A hybrid approach, utilizing both analog drawing and digital modeling and/or scripting, is to my mind the best of all possible worlds given the current state of technology. Schumacher and others who proclaim the death of drawing fail to give a convincing account of how digital tools can encompass the creative capacities Graves attributes to the hand drawing. On the other hand, the fatal flaw of Graves’ position is his insistence that the limitations he identifies are inherent limitations of the digital: that computers will never be appropriate tools for the kinds of “sketchy” processes he claims are best suited to hand drawing.
What if between these two extremes—drawing is dead, and long live drawing—we located a roadmap for future software development? What would it look like if a digital toolset fully encompassed all the capacities and possibilities of manual drawing that Graves identifies? Would these necessitate hardware or software changes, or merely changes in the way users operate the tools? Are such digital tools and processes already extant, or at least possible?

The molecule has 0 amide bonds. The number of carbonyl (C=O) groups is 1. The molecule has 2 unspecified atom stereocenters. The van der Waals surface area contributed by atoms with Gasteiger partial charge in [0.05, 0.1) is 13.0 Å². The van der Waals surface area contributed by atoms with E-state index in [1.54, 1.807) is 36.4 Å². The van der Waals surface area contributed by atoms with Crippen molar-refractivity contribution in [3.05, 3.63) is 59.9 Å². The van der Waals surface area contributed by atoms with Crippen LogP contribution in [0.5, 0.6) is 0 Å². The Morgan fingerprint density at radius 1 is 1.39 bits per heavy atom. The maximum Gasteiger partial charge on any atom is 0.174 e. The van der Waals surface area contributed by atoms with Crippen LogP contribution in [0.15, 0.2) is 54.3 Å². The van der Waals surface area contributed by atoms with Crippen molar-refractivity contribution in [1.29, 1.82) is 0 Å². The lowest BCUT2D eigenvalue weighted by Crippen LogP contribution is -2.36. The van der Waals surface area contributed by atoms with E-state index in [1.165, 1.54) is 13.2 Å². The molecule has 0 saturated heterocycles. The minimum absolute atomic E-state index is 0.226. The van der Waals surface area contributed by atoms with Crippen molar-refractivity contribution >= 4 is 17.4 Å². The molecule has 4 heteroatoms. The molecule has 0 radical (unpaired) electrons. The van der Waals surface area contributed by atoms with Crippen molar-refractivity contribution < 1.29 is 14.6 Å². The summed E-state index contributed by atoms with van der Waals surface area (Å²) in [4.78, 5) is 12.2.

Although there are more, I read in Graves’ article four primary aspects of manual drawing that he (rightly) sees as lacking in contemporary digital process:
- “The interaction of our minds, eyes, and hands” – the embodied physicality of drawing
- The “Referential Sketch” – drawing to remember or to know what one observes
- The “Preparatory Study” – Sketching and tracing to revise and refine designs in a non-linear process
- Drawing to “Stimulate the imagination” – the drawing as conceptual apparatus
For each of these, we can refute Graves in two ways: first, by identifying ways that existing software might accommodate the same aims; and second, by speculating about future software-hardware-practice combinations that might do so better.
“The interaction of our minds, eyes, and hands”